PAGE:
Last March, what the world has been calling the “Monsanto Protection Act”, was inserted at the last minute into a “must-pass” funding bill to keep the government running through the use of a congressional tool known as a Continuing Resolution (CR). The so-called Farmer Assurance Provision—misnamed because, frankly, the only ones who are assured about anything are GMO manufacturers like Monsanto—actually strips federal courts of the authority to halt the sale and planting of potentially hazardous genetically engineered crops while USDA is performing an environmental impact statement. It’s a huge blow to the justice system, completely overriding judicial safeguards that protect both farmers and the public. The emergency funding period (and with it, this sneak provision) ends September 30, but since Congress has been unable to pass their appropriations bills, they will try to extend the CR as another stop-gap to prevent total government shutdown. Not surprisingly, the same noxious language has already appeared in the House Appropriations CR that was nearly voted upon last week! However, because it’s so controversial and Congress is afraid of citizen backlash, that bill is still sitting in the House—just waiting for the right opportunity to be pushed through. Help us put an end to this underhanded end-run around the courts once and for all.
Monsanto is the world leader in GM crops, and their website would have you believe that they are the answer to world hunger. Thanks to their heavy PR campaign, if you’ve been primarily a reader of the mainstream press, you’ve probably been misled into thinking GM crops are, in fact, the greatest thing since sliced bread, that they provide better yields of equal or better quality food, pest and weed resistance, reduced reliance on pesticides, and more… But thankfully, the truth is unfolding and the tide is finally beginning to turn. The Organic Prepper recently highlighted 10 GM myths that Monsanto wants you to believe … but which are actually far from the truth.
The United Nations established the Codex Alimentarius Commission in 1962. Over the years, Codex has been embroiled in controversy for a number of reasons, but now our investigations show that Monsanto―one of the world’s largest producers of genetically-modified seeds―is behind a significant number of front groups that control Codex policy. Most recently, more than 50 industry trade groups formed a new alliance called Alliance to Feed the Future. These groups represent multi-national food, biotech, and chemical companies that generate hundreds of billions of dollars-worth of revenue each year. They aim to become the go-to source for “real” information about the junk being sold as “food”.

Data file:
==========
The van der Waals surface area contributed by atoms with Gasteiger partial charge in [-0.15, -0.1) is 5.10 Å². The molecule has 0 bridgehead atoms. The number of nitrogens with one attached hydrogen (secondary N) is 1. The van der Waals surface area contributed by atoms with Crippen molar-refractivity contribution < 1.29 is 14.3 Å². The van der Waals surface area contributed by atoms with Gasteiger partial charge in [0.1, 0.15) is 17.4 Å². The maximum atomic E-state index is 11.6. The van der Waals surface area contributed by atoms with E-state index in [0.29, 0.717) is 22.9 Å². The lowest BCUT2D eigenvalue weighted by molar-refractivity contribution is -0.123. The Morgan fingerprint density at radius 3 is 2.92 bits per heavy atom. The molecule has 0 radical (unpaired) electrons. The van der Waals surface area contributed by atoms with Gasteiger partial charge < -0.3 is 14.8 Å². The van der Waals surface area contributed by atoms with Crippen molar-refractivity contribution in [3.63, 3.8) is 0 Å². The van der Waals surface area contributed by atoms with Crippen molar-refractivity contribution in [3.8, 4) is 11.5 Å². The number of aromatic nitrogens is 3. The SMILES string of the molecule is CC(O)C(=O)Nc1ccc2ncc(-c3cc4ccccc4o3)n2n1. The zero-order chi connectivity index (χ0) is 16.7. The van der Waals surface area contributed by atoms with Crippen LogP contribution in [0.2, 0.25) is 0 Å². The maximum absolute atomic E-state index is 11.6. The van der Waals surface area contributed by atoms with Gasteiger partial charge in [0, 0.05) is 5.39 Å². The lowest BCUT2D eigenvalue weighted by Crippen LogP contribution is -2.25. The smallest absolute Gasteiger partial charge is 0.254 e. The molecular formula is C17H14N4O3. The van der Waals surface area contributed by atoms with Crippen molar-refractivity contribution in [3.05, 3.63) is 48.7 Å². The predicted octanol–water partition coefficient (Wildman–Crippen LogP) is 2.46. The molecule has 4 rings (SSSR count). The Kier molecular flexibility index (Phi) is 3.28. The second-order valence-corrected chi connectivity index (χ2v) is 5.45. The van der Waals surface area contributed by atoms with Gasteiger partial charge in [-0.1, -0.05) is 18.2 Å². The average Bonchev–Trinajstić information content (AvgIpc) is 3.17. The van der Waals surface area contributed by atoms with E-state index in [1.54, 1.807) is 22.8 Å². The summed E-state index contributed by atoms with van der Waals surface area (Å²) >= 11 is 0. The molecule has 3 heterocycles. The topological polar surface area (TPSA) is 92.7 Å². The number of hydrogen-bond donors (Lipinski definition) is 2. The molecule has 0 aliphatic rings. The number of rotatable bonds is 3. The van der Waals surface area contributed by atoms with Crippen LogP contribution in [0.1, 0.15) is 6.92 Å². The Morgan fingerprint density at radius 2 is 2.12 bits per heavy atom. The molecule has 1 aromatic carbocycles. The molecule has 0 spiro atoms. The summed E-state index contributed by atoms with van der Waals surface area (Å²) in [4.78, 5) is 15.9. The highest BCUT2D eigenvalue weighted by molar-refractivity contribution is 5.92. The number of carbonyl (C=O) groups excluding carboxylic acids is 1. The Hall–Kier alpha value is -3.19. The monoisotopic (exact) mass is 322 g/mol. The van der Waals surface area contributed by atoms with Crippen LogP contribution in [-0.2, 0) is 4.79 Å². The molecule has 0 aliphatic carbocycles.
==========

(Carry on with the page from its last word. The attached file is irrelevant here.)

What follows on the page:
Just as Hawaii was the focal point of the U.S. conflict during World War II, so today it appears that it is the focal point in the agricultural war of the 21st century. Hawaii today is the centerpiece for two vastly contrasting methods of producing food: the development of genetically engineered seeds and the development of Korean Natural Farming. Hawaii, with its isolated and pristine ecosystems, is a perfect testing ground for the biotech's testing and development of genetic engineering. The residents of Hawaii, though few in number, have observed and experienced the results of such testing. On the other side of the battle are farmers who have discovered a simple, traditional method of farming from Korea: Korean Natural Farming. Korean Natural Farming is about culturing a healthy climate for biology to thrive via indigenous micro-organisms.
The Monsanto Protection Act is set to expire at the end of September, with the temporary spending measure, but might be rolled in to the next one if we don’t act now. Senator Jeff Merkley is planning to introduce an amendment to the upcoming Senate Farm Bill which would repeal the provision. If we can we get rid of it now, it would be a signal from the American people that nothing like this sneak provision, stuck without warning into must-pass, unrelated legislation, should never again be attempted.